Links I like

Is All Sin Equal in God’s Eyes?

Tim Challies:

There is a sense in which all sin is the same. Every sin is an act of rebellion against God. Any sin, no matter whether it is an angry thought or outright murder, is a declaration of independence from God, a means of saying, “I am going to do this myway instead of your way. I choose my will rather than your will.” In that sense every sin is sufficient to justify an eternity of separation from God. Every sin grieves God and arouses his just wrath. God hates sin because his very nature is contrary to sin. This is not God being mean or arbitrary, but God simply giving us the wages due to our rebellion.

However, it is equally correct to express that some sins are more serious than others.

Kindle deals for Christian readers

How Long, O Lord? by D.A. Carson—$4.99

The Supremacy of God in Preaching by John Piper—$2.99

Understanding Spiritual Warfare: Four Views—$3.99

Come And Welcome To Jesus Christ by John Bunyan—99¢

A Reading Plan for Augustine’s The City of God

Justin Taylor:

The City of God must be read against the backdrop of the sacking of Rome, where critics argued that Rome fell after it embraced Christianity and lost the protection of the gods. Augustine argued that the pagan critics were defining goodness on the basis of the satisfaction of their own desires, rather than the true definition which sees that the ultimate good is found in God alone. Augustine shows that everything in history happens for good purposes, if goodness is rightly understood. He pointed to the pagan desire to return to the city of Rome, and argued that their desire was right but their destination was wrong. True happiness could only come in the heavenly Jerusalem, the City of God.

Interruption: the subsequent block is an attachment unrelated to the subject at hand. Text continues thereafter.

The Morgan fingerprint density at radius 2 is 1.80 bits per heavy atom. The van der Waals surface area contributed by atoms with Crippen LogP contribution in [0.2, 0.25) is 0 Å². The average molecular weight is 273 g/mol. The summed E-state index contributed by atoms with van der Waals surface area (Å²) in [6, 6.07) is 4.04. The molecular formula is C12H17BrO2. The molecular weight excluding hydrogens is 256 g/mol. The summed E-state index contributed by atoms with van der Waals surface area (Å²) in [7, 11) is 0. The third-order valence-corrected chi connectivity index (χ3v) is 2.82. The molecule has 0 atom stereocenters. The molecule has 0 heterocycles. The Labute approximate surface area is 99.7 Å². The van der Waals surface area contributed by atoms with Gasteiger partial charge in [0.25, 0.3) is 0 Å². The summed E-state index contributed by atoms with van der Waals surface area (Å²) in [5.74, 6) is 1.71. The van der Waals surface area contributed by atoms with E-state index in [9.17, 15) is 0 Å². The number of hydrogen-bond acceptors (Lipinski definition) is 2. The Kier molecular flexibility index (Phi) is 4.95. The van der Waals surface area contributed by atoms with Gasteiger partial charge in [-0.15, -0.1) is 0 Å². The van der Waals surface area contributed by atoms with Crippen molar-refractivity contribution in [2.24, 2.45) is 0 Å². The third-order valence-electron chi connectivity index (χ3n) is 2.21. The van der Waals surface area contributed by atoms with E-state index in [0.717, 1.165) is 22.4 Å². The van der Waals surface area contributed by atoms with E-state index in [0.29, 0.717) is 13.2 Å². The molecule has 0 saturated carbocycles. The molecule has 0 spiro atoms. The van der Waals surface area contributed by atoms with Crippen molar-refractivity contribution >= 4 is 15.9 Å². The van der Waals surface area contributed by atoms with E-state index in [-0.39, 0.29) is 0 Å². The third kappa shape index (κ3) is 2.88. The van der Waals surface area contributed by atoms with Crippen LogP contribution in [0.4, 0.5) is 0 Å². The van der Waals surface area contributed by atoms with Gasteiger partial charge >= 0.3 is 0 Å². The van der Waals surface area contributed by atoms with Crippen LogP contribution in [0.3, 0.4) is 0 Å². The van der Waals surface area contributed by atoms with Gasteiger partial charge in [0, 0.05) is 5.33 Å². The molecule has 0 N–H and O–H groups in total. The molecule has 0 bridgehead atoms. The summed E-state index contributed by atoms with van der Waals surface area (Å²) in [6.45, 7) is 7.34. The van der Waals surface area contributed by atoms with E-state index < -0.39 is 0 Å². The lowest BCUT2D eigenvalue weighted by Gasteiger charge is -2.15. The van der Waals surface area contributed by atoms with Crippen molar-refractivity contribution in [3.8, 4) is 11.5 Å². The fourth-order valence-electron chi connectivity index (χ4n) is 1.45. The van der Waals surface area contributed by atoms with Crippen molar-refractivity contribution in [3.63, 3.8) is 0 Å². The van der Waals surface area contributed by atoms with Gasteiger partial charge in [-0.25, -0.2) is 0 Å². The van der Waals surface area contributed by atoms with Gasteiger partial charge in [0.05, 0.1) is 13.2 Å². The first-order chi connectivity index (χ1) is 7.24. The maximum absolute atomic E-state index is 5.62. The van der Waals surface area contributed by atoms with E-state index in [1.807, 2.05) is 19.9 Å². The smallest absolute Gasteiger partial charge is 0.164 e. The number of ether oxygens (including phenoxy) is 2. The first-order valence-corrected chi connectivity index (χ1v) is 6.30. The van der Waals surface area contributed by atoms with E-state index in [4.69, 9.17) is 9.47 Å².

One of the reasons that Augustine’s work remains unread today is because of its length and digressions. In lieu of an abridged version, Michael Haykin of Southern Seminary offers a selective reading guide to the book, which I’ve included below for those who want to take up one of the great classics of the Christian tradition.

Groceries only take one trip

Love it:

Calling yourself friendly doesn’t make you friendly

Good advice from Jeff Brooks for airlines and ministries alike:

I fly quite a lot. Mostly on United. So when I started seeing United’s new ad campaign in airports, all I could manage was a weak scoff.

Flyfriendly